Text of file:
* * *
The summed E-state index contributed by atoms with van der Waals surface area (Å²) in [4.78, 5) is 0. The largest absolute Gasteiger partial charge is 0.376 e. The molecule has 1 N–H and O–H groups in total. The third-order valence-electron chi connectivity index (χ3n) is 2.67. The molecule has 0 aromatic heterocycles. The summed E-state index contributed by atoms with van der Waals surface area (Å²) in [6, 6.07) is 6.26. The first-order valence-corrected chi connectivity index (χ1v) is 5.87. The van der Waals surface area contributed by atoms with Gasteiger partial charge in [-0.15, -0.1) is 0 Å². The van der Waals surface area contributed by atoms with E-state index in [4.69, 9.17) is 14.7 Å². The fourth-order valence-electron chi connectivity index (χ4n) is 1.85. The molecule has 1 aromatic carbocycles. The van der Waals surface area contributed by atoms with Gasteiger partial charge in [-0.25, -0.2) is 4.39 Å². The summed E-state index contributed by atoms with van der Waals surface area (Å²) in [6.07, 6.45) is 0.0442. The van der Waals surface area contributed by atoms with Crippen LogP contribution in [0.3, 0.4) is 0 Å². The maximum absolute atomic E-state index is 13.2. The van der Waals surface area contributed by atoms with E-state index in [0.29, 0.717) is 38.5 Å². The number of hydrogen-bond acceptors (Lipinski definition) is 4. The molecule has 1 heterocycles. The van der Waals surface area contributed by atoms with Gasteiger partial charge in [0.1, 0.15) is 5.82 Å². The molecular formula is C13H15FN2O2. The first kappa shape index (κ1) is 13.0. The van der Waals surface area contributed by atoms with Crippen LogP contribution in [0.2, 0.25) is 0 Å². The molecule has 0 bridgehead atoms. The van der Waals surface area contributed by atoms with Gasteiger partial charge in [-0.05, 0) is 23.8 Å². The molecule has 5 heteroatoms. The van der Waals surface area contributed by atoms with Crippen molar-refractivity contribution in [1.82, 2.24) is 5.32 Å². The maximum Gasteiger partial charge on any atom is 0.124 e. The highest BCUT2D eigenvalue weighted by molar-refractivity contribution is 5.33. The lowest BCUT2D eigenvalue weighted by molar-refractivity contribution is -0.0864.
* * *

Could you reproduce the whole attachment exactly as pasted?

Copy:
The summed E-state index contributed by atoms with van der Waals surface area (Å²) in [4.78, 5) is 0. The largest absolute Gasteiger partial charge is 0.376 e. The molecule has 1 N–H and O–H groups in total. The third-order valence-electron chi connectivity index (χ3n) is 2.67. The molecule has 0 aromatic heterocycles. The summed E-state index contributed by atoms with van der Waals surface area (Å²) in [6, 6.07) is 6.26. The first-order valence-corrected chi connectivity index (χ1v) is 5.87. The van der Waals surface area contributed by atoms with Gasteiger partial charge in [-0.15, -0.1) is 0 Å². The van der Waals surface area contributed by atoms with E-state index in [4.69, 9.17) is 14.7 Å². The fourth-order valence-electron chi connectivity index (χ4n) is 1.85. The molecule has 1 aromatic carbocycles. The van der Waals surface area contributed by atoms with Gasteiger partial charge in [-0.25, -0.2) is 4.39 Å². The summed E-state index contributed by atoms with van der Waals surface area (Å²) in [6.07, 6.45) is 0.0442. The van der Waals surface area contributed by atoms with Crippen LogP contribution in [0.3, 0.4) is 0 Å². The maximum absolute atomic E-state index is 13.2. The van der Waals surface area contributed by atoms with E-state index in [0.29, 0.717) is 38.5 Å². The number of hydrogen-bond acceptors (Lipinski definition) is 4. The molecule has 1 heterocycles. The van der Waals surface area contributed by atoms with Gasteiger partial charge in [0.1, 0.15) is 5.82 Å². The molecular formula is C13H15FN2O2. The first kappa shape index (κ1) is 13.0. The van der Waals surface area contributed by atoms with Crippen LogP contribution in [0.2, 0.25) is 0 Å². The molecule has 0 bridgehead atoms. The van der Waals surface area contributed by atoms with Gasteiger partial charge in [-0.05, 0) is 23.8 Å². The molecule has 5 heteroatoms. The van der Waals surface area contributed by atoms with Crippen molar-refractivity contribution in [1.82, 2.24) is 5.32 Å². The maximum Gasteiger partial charge on any atom is 0.124 e. The highest BCUT2D eigenvalue weighted by molar-refractivity contribution is 5.33. The lowest BCUT2D eigenvalue weighted by molar-refractivity contribution is -0.0864.